Yesterday, I celebrated long writing. Today, I’m going to demonize it.
My point yesterday was that long-form writing, such as a book, often engages readers effectively. But when it comes to words and sentences, length can be a reader’s enemy.
I hadn’t planned on this follow-up today. What spurred me on was a column by Meghan Daum in this morning’s Los Angeles Times. Headlined “Speaking down to Americans,” it discusses a recent study by the Sunlight Foundation analyzing the grade level of speeches by members of Congress. The analytical tool used by the study is the Flesch-Kincaid readability test, which, as Daum puts it, associates long words and sentences with higher grade levels.
The misleading implication of those grade levels is that the higher your writing scores, the smarter you are. As a result, much of the press coverage of this study has interpreted it to mean that by using shorter words and sentences, politicians are either becoming dumber or speaking down to Americans.
And that, I first thought, was the gist of Daum’s column, which a possibly overworked copy editor had subtitled as follows:
“Researchers have found that politicians’ rhetorical skills have taken a dive since 2005, when they were at an 11th-grade level.”
It turns out, though, that Daum doesn’t really think that. In fact, she argues that the foundation’s data are meaningless: such studies, she says, “measure not meaning or depth of thought but characters and syllables and average number of words per sentence.” And she criticizes both those who fault legislators for speaking plainly and the foundation for doing the analysis:
“It seems disingenuous to mourn the passing of a time when you needed a 17th-grade education to understand what your president was saying. Not as disingenuous, however, as using a hopelessly reductive study to assail one’s political enemies in the most predictable way.”
So Daum seems to be in favor of readability, but blithely tosses aside the Flesch-Kincaid test as useless. Similarly, The Atlantic’s Eric Randall, while in favor of short words and sentences, suggests that the test promotes verbosity: “Flesch-Kincaid rewards long words and winding sentences, but clarity rewards the opposite.”
Well, no. Flesch-Kincaid doesn’t reward long words. It penalizes them. The entire point of using the test is not to raise the grade level of your writing, but to lower it.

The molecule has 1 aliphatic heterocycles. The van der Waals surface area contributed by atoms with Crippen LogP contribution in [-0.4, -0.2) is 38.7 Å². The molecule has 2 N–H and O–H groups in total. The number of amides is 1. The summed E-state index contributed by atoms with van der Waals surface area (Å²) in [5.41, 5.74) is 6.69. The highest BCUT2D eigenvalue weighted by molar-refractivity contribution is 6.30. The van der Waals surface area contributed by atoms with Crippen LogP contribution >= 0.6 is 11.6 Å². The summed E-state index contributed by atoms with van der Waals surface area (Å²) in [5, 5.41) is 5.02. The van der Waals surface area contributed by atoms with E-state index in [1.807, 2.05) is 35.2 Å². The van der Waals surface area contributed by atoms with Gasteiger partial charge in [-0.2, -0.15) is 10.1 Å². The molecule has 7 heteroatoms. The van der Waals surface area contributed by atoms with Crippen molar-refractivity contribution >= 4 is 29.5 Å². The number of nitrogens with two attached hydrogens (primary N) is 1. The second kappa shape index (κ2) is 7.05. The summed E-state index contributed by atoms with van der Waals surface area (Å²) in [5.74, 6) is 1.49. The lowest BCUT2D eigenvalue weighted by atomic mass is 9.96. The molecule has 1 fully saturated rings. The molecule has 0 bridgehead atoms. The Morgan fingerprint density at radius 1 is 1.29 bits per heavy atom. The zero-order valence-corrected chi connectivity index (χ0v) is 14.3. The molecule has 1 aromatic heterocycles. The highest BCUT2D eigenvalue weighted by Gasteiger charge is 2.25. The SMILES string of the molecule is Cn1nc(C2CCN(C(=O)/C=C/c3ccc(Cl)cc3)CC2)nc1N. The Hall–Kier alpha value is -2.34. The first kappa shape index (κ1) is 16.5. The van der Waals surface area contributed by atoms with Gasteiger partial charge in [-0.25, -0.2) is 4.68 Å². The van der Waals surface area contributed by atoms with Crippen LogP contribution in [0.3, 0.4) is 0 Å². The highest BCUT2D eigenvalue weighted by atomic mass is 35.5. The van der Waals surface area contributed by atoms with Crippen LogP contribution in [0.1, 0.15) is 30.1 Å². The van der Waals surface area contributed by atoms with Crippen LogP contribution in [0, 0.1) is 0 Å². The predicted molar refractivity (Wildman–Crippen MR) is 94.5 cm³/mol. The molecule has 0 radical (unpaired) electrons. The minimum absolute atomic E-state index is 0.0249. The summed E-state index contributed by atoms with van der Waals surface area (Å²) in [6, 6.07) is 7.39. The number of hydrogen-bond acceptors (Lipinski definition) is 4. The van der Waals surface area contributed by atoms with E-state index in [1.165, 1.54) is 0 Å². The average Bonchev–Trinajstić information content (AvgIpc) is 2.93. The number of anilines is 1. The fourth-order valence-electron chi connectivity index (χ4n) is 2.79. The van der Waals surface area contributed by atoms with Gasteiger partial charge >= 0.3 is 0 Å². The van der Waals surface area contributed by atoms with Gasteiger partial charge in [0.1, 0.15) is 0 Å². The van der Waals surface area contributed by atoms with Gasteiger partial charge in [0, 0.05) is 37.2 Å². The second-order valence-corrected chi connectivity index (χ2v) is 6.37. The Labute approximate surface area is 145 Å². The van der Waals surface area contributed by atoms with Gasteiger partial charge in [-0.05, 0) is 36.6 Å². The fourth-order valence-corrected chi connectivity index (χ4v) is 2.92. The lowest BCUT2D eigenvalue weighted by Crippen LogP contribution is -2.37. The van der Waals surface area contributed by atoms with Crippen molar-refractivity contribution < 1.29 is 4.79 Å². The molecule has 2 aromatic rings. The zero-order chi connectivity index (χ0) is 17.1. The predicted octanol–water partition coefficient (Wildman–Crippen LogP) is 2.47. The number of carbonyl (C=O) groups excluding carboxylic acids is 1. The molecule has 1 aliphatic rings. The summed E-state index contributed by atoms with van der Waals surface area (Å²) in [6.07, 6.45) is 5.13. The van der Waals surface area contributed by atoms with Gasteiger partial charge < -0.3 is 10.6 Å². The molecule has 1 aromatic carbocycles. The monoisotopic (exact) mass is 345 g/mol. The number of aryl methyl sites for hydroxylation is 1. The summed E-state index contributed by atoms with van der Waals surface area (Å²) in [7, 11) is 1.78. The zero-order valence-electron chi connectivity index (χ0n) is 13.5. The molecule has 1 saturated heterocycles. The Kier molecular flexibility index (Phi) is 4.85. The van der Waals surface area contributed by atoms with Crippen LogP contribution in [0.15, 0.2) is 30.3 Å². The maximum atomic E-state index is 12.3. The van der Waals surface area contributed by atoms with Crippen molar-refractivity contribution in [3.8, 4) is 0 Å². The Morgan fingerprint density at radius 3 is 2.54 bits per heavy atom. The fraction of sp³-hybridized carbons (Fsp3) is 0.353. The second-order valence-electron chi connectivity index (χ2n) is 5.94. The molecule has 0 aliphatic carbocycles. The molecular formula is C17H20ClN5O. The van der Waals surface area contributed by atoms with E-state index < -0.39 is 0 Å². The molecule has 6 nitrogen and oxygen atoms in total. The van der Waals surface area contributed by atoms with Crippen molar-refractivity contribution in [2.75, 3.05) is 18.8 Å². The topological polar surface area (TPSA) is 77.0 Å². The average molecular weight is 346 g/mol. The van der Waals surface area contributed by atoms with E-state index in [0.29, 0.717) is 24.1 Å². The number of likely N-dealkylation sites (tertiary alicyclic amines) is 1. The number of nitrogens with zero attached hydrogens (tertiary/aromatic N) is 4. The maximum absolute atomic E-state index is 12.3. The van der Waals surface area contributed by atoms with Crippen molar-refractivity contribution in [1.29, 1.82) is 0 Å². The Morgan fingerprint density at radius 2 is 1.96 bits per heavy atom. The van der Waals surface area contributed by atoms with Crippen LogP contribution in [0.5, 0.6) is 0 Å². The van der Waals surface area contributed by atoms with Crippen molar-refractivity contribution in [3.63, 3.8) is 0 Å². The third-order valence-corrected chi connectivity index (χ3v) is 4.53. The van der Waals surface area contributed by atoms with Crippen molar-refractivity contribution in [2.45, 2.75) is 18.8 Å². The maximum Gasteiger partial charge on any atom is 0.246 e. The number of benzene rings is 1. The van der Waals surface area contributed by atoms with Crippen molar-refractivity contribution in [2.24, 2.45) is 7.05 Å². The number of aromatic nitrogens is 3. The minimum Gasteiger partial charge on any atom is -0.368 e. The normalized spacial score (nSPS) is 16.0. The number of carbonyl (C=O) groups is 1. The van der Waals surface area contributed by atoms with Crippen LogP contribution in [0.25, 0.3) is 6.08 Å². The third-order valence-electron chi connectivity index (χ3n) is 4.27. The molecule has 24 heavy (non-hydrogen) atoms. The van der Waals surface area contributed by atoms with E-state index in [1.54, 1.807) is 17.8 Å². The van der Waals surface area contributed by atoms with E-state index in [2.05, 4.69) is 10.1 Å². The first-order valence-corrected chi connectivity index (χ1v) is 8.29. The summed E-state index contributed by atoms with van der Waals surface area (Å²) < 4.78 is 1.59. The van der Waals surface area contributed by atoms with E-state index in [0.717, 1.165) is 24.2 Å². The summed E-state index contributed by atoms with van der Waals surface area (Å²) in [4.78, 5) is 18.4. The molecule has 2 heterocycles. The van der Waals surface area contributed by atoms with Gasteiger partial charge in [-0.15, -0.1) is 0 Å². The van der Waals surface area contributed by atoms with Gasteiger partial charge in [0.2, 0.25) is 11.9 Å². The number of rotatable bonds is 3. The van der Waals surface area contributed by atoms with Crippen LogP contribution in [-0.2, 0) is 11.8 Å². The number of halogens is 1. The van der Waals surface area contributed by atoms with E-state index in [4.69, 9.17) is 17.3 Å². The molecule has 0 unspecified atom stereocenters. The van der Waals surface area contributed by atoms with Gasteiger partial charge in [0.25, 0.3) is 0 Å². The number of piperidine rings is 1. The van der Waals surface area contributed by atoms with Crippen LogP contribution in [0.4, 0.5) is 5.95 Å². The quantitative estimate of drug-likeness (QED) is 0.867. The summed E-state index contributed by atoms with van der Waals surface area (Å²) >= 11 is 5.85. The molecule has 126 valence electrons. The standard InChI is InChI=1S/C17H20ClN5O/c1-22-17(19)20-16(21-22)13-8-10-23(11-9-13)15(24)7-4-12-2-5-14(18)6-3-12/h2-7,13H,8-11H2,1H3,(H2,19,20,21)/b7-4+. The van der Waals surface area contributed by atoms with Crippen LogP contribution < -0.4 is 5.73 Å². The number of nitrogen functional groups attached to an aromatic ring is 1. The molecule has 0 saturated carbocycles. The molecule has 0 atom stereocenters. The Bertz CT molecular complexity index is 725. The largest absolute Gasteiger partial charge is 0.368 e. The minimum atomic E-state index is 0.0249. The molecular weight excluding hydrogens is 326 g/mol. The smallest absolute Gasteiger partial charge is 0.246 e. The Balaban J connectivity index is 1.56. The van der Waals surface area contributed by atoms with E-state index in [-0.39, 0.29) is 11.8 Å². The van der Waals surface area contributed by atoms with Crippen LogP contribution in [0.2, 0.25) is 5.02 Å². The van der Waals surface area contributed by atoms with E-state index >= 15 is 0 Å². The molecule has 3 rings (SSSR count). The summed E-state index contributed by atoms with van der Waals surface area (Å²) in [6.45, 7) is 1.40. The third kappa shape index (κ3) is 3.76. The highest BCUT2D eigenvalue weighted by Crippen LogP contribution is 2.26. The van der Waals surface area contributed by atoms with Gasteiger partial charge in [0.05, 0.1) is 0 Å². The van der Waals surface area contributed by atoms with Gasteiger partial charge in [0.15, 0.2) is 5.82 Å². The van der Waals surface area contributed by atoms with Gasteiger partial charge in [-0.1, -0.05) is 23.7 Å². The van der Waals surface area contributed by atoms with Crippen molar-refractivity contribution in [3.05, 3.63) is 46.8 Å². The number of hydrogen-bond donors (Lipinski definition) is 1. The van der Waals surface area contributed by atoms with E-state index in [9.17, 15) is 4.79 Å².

The confusion is the inevitable result of the decision to tie writing skills to reading comprehension grade levels. I’m not quite sure whom to blame for this fatal mistake. It doesn’t seem to have been readability maven Rudolf Flesch, whose original readability index used a 100-point scale (the higher the score, the more readable the prose). The error may have been introduced by Robert Gunning, inventor (in 1952) of the Fog Index. The Flesch-Kincaid test, developed in 1975, followed Gunning in using grade levels to assess writing.
Whatever the source of the grade-level equivalence, it’s a problem. When I used to lead in-house seminars on readability for editors of technical magazines, descriptions of the grading system always backfired at first.
Our readers have PhD’s, they’d think. We’re smart too. We can write at grade 20! Bring on the 50-word sentences and sesquipedalian locutions!
The real goal, of course, is just the opposite. If you can write at grade-level 5, you should—not because you want to reach fifth-graders, but because even your doctoral readers will likely find such prose lucid, appealing, and memorable.
The same caveat applies today as yesterday, however: It all depends. Talented writers can reel off long, polysyllabic sentences to brilliant effect; inept writers can produce wretched short ones.
The smartest writers combine both approaches. It isn’t the length of any one sentence that matters—it’s the average over the course of several paragraphs or pages. Long words and sentences are not proscribed by Flesch-Kincaid. They just need balancing with short ones.
The Flesch-Kincaid test or the Fog Index, used circumspectly, can help improve your writing. But remember this crucial point: you’re testing for readability—not for your intelligence.